Free water! It was even cold. This place was a life saver during Sunday’s ride because I managed to run out of water, even with my planned water stop.

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Bike MS Training Update #9: Riding from Texas to Iowa

That’s right, I rode to Iowa. Ok, I rode in a car from Texas to Iowa, but I did take my bike with me. My husband and I traveled up there to his family’s farm to celebrate his parent’s 40th wedding anniversary. The farm is just outside of Northwood, Iowa, a few miles south of the Minnesota border. While not all of Iowa is flat, north central Iowa is so I was excited to pack up my bike into the trunk of our car to take along with us. The event that I’m training for is only four weeks away so being able to continue my training during our trip was great. My training is for the 2012 Bike MS: Pedal to the Point in northern Ohio. It’s a 175 mile bike ride over two days.  If you’re able, please consider supporting my participation by making a donation to the MS Society. This is my 5th year bike riding to raise money for the MS Society. I’ve seen too many friends and family affected by the disease.

Before making the trip, I planned for my rides by requesting an Iowa bike map from the department of transportation. It was super helpful and up to date. It also arrived the day before we left. I used that map to chart out my routes along the very grid-like roads. The map was also key because on Google maps I couldn’t necessarily tell which roads were gravel and which were paved. There are many gravel roads in Iowa. My route on Friday ended up being a 75 mile loop. I planned to ride east and south at the beginning because the wind was forecasted out of the south / south east. Last week was amazingly hot for Iowa, hitting 100 degrees or more so it was basically the same weather I cope with in Texas. Friday morning I set out at 7 am and headed east of Northwood.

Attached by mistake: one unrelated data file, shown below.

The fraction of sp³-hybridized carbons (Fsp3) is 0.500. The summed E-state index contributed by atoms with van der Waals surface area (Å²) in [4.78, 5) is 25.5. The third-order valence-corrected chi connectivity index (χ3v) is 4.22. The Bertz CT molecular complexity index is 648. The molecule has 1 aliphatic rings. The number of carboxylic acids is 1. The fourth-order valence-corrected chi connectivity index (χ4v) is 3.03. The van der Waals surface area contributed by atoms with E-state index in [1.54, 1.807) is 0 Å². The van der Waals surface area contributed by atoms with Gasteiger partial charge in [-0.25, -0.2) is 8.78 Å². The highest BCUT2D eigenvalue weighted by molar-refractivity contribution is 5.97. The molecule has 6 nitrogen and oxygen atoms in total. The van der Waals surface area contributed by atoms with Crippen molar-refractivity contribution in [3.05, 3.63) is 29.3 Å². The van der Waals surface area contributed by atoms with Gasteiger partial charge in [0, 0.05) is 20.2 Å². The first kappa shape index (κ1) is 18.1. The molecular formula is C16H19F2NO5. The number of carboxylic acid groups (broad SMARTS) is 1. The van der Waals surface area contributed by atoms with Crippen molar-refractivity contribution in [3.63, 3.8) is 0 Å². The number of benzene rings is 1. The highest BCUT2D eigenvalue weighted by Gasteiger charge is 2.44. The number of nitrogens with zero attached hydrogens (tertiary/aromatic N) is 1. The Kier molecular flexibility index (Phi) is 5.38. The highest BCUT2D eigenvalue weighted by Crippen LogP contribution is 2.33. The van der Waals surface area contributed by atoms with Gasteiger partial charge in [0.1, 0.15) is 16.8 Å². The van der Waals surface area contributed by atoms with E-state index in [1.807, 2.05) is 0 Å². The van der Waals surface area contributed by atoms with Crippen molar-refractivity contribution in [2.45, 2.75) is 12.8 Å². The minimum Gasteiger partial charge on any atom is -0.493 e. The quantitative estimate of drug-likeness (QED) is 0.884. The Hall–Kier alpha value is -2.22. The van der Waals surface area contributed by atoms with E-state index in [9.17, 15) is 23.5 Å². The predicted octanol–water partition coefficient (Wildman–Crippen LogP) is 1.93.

Setting out in the morning towards the sun on a flat road.

The first half of my ride consisted of my staring in wonder at all of the windmills. I’ve seen plenty of windmills in west Texas, but never from a bike and so close to me. The wind wasn’t too strong and about half of the windmills weren’t spinning. My assumption is that the grid didn’t need or couldn’t handle the power at that time, so some of the windmills were turned off. In Texas, the windmills typically go as far as you can see in places. In Iowa, they were more contained. I assume that individual small farms have installed the windmills while in Texas, they are installed on the HUGE ranches that stretch for many miles.